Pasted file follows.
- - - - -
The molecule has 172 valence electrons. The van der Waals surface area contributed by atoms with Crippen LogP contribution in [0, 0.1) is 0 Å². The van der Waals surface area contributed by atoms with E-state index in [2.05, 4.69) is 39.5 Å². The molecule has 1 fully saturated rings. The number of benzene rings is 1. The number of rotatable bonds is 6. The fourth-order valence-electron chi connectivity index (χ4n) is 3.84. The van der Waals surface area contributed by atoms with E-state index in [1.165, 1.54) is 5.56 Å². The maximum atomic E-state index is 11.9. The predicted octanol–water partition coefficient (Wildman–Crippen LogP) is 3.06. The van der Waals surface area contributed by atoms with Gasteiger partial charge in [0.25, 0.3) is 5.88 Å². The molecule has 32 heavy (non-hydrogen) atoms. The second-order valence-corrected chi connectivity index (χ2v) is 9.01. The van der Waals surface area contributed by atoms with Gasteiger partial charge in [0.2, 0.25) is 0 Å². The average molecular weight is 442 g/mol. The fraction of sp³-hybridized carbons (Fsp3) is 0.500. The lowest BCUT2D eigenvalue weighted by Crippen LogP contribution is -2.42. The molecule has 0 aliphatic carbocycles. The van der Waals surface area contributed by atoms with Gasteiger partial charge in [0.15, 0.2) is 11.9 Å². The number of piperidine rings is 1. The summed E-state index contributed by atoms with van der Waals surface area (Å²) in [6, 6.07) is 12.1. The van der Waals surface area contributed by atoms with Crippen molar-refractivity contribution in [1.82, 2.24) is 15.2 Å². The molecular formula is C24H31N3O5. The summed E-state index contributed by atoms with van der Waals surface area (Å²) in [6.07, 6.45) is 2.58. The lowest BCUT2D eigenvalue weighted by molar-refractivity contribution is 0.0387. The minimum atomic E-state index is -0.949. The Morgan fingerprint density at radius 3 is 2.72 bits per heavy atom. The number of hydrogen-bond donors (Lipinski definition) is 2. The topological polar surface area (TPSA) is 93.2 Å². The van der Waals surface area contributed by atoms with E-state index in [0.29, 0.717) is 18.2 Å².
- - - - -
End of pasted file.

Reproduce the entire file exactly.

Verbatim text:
The molecule has 172 valence electrons. The van der Waals surface area contributed by atoms with Crippen LogP contribution in [0, 0.1) is 0 Å². The van der Waals surface area contributed by atoms with E-state index in [2.05, 4.69) is 39.5 Å². The molecule has 1 fully saturated rings. The number of benzene rings is 1. The number of rotatable bonds is 6. The fourth-order valence-electron chi connectivity index (χ4n) is 3.84. The van der Waals surface area contributed by atoms with E-state index in [1.165, 1.54) is 5.56 Å². The maximum atomic E-state index is 11.9. The predicted octanol–water partition coefficient (Wildman–Crippen LogP) is 3.06. The van der Waals surface area contributed by atoms with Gasteiger partial charge in [0.25, 0.3) is 5.88 Å². The molecule has 32 heavy (non-hydrogen) atoms. The second-order valence-corrected chi connectivity index (χ2v) is 9.01. The van der Waals surface area contributed by atoms with Gasteiger partial charge in [0.2, 0.25) is 0 Å². The average molecular weight is 442 g/mol. The fraction of sp³-hybridized carbons (Fsp3) is 0.500. The lowest BCUT2D eigenvalue weighted by Crippen LogP contribution is -2.42. The molecule has 0 aliphatic carbocycles. The van der Waals surface area contributed by atoms with Gasteiger partial charge in [0.15, 0.2) is 11.9 Å². The number of piperidine rings is 1. The summed E-state index contributed by atoms with van der Waals surface area (Å²) in [6, 6.07) is 12.1. The van der Waals surface area contributed by atoms with Crippen molar-refractivity contribution in [1.82, 2.24) is 15.2 Å². The molecular formula is C24H31N3O5. The summed E-state index contributed by atoms with van der Waals surface area (Å²) in [6.07, 6.45) is 2.58. The lowest BCUT2D eigenvalue weighted by molar-refractivity contribution is 0.0387. The minimum atomic E-state index is -0.949. The Morgan fingerprint density at radius 3 is 2.72 bits per heavy atom. The number of hydrogen-bond donors (Lipinski definition) is 2. The topological polar surface area (TPSA) is 93.2 Å². The van der Waals surface area contributed by atoms with E-state index in [0.29, 0.717) is 18.2 Å².